New York Times (Opinion)
By Charles Blow
December 17, 2015
I watched, with disenchantment and disquiet, Tuesday night’s Republican presidential debate in Las Vegas, as candidate after candidate talked about how he or she would execute a war against the Islamic State, as if such a war was inevitable, if not already underway.
They tossed this idea of war around so blithely, like the human toll was almost inconsequential, as if recent history hasn’t taught us that war begets war and creates the very instability that terrorist groups can exploit.
I must say that Rand Paul was a bit of an exception here, saying:
“What we have to decide is whether or not regime change is a good idea. It’s what the neoconservatives have wanted. It’s what the vast majority of those on the stage want. They still want regime change. They want it in Syria. They wanted it in Iraq. They want it in Libya. It has not worked.”
“Out of regime change you get chaos. From the chaos you have seen repeatedly the rise of radical Islam. So we get this profession of, oh, my goodness, they want to do something about terrorism, and yet they’re the problem because they allow terrorism to arise out of that chaos.”
Paul was right, of course, but that didn’t stop the other candidates from beating the drums of war until their elbows ached.
Carly Fiorina said: “One of the things I would immediately do, in addition to defeating them here at home, is bring back the warrior class — Petraeus, McChrystal, Mattis, Keane, Flynn. Every single one of these generals I know. Every one was retired early because they told President Obama things that he didn’t want to hear.”
(PolitiFact rated the assertion that all five generals left as a result of being frank with the president as “mostly false.” This woman has such a hard time just sticking to the truth.)
It has been said that this Republican cycle is dominated by fear and frustration among Republican voters who are not satisfied with national politicians and are becoming increasingly afraid on a number of fronts.
The anger I agree with completely, but I prefer another way of phrasing — or possibly explaining — the fear: overwhelming insecurity.
I would posit that most of the issues that get traction in these debates, and indeed have gotten traction among Republican voters this cycle, have to do with a tremendous insecurity about power and safety — terrorism, the economy, immigration, gun rights, refugees, exploding drug addiction among white youth, policing, all of it.
We live in an America that is changing in dramatic demographic ways right before people’s eyes. Many of our largest cities are already majority-minority or soon will be. The electoral map, altered by this growing number of minority voters, makes it increasingly difficult for Republicans to win the presidency, even as they enjoy overwhelming successes on the state and legislative levels.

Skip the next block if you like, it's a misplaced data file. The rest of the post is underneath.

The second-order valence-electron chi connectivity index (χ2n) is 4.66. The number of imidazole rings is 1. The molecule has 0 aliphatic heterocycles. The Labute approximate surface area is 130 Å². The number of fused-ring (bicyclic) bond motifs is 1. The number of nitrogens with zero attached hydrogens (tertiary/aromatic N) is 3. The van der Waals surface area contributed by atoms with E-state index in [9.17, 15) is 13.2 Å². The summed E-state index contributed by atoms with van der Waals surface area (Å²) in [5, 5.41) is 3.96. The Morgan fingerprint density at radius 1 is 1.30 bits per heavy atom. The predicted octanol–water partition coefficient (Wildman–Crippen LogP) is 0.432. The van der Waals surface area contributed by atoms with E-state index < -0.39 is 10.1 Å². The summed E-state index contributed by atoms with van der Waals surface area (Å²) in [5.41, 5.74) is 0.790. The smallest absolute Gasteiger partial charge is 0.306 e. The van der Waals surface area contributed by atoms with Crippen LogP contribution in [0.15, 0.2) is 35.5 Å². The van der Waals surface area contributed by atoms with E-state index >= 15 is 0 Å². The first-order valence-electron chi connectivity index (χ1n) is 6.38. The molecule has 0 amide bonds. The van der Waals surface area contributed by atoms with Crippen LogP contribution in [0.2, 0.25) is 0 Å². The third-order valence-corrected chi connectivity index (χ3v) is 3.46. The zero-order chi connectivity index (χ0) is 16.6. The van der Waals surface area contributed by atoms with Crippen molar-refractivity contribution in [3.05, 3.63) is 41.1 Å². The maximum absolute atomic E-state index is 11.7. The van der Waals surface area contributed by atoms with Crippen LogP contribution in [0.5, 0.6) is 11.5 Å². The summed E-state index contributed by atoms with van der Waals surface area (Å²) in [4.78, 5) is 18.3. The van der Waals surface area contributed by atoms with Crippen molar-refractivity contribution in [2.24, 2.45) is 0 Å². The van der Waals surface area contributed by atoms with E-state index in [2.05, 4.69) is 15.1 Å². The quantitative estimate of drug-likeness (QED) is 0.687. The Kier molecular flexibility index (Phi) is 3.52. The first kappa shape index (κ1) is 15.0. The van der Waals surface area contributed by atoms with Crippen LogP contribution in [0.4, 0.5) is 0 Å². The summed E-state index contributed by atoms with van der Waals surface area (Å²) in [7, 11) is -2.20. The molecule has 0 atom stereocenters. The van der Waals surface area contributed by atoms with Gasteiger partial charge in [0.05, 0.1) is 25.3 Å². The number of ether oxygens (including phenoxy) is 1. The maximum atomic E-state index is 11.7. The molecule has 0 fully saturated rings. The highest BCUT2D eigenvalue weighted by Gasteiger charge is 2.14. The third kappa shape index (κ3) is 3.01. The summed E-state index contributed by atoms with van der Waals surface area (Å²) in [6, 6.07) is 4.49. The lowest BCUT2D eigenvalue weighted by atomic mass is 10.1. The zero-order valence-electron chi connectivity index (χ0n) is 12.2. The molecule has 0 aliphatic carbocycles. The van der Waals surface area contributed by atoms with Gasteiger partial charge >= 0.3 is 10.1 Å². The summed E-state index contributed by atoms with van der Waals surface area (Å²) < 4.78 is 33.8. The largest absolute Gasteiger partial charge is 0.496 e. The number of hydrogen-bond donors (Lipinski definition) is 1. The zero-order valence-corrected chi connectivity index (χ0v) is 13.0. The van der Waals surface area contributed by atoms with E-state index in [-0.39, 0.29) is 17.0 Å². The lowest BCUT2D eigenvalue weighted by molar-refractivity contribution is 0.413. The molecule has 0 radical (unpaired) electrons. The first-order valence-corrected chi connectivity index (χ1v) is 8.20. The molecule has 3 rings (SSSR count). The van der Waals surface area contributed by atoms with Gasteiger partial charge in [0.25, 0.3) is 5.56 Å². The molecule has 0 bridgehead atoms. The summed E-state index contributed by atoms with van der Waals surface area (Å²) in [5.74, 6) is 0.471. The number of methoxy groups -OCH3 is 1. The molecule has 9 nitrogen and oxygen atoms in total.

Indeed, Marco Rubio’s failed attempt to pass comprehensive immigration reform as a member of the Gang of Eight may prove to be an Achilles’ heel for his campaign.
When Rubio suggested that the too-calculating-to-be-trusted Ted Cruz had a record of being somewhat reasonable on some areas of immigration, Cruz summoned the bad juju of every used car salesman who ever lived, and gleefully shot back:
“Look, I understand that Marco wants to raise confusion, it is not accurate what he just said that I supported legalization. Indeed, I led the fight against his legalization and amnesty bill. And you know, there was one commentator that put it this way that, for Marco to suggest our record’s the same is like suggesting ‘the fireman and the arsonist have the same record because they are both at the scene of the fire.’ He was fighting to grant amnesty and not to secure the border, I was fighting to secure the border.”
Cruz is still playing frenemy to the real estate developer, waiting for him to slip and fall, waiting for the chance to attract his supporters. But Cruz and Rubio are appealing to different wings of the party, so theirs can be a bare-knuckled brawl.
Jeb Bush even sought to link the immigration insecurity to the drug addiction insecurity, saying: “Clearly, we need to secure the border. Coming here legally needs to be a lot easier than coming here illegally. If you don’t have that, you don’t have the rule of law. We now have a national security consideration, public health issues, we have an epidemic of heroin overdoses in all places in this country because of the ease of bringing heroin in. We have to secure the border.”
This, I am sure, plays well among Republican voters who have made their insecurities readily apparent to pollsters.
For instance, the Pew Research Center on Tuesday published a piece, “Five Facts About Republicans and National Security,” that included the following observations:
1. For Republicans, international concerns now dominate.
2. Republicans broadly support an aggressive approach toward the Islamic State and global terrorism.
3. Republicans are more concerned than Democrats about a number of overseas security threats.
4. In September, Republicans opposed the United States decision to accept more refugees.
5. Most Republicans associate Islam with violence.
Want to understand why the Republican primary session — including last night’s debate — seems like such an absurdity to those of us who feel grounded in the belief that smart solutions can be arrived at, solutions that don’t involve bombing Middle Eastern countries until we can determine whether “sand can glow in the dark”? There is one word you have to keep in mind: “insecurity.”
For more information, go to: www.beverlyhillsimmigrationlaw.com